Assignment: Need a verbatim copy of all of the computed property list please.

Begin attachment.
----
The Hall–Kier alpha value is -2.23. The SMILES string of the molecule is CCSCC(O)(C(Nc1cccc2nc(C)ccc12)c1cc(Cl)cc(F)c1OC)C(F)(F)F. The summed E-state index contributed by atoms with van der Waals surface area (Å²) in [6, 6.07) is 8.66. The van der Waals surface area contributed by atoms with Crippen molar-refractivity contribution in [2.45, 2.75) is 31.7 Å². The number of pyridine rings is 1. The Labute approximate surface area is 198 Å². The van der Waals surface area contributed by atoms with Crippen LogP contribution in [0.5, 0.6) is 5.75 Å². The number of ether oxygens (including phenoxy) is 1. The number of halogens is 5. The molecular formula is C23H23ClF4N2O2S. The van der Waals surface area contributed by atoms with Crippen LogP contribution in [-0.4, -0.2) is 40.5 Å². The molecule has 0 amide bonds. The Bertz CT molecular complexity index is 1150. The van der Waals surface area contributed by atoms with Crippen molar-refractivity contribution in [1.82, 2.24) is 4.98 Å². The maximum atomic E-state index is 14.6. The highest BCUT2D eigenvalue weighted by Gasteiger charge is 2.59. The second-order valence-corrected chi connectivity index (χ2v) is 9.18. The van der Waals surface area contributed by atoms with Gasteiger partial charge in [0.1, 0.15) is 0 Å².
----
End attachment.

The Hall–Kier alpha value is -2.23. The SMILES string of the molecule is CCSCC(O)(C(Nc1cccc2nc(C)ccc12)c1cc(Cl)cc(F)c1OC)C(F)(F)F. The summed E-state index contributed by atoms with van der Waals surface area (Å²) in [6, 6.07) is 8.66. The van der Waals surface area contributed by atoms with Crippen molar-refractivity contribution in [2.45, 2.75) is 31.7 Å². The number of pyridine rings is 1. The Labute approximate surface area is 198 Å². The van der Waals surface area contributed by atoms with Crippen LogP contribution in [0.5, 0.6) is 5.75 Å². The number of ether oxygens (including phenoxy) is 1. The number of halogens is 5. The molecular formula is C23H23ClF4N2O2S. The van der Waals surface area contributed by atoms with Crippen LogP contribution in [-0.4, -0.2) is 40.5 Å². The molecule has 0 amide bonds. The Bertz CT molecular complexity index is 1150. The van der Waals surface area contributed by atoms with Crippen molar-refractivity contribution in [1.82, 2.24) is 4.98 Å². The maximum atomic E-state index is 14.6. The highest BCUT2D eigenvalue weighted by Gasteiger charge is 2.59. The second-order valence-corrected chi connectivity index (χ2v) is 9.18. The van der Waals surface area contributed by atoms with Gasteiger partial charge in [0.1, 0.15) is 0 Å².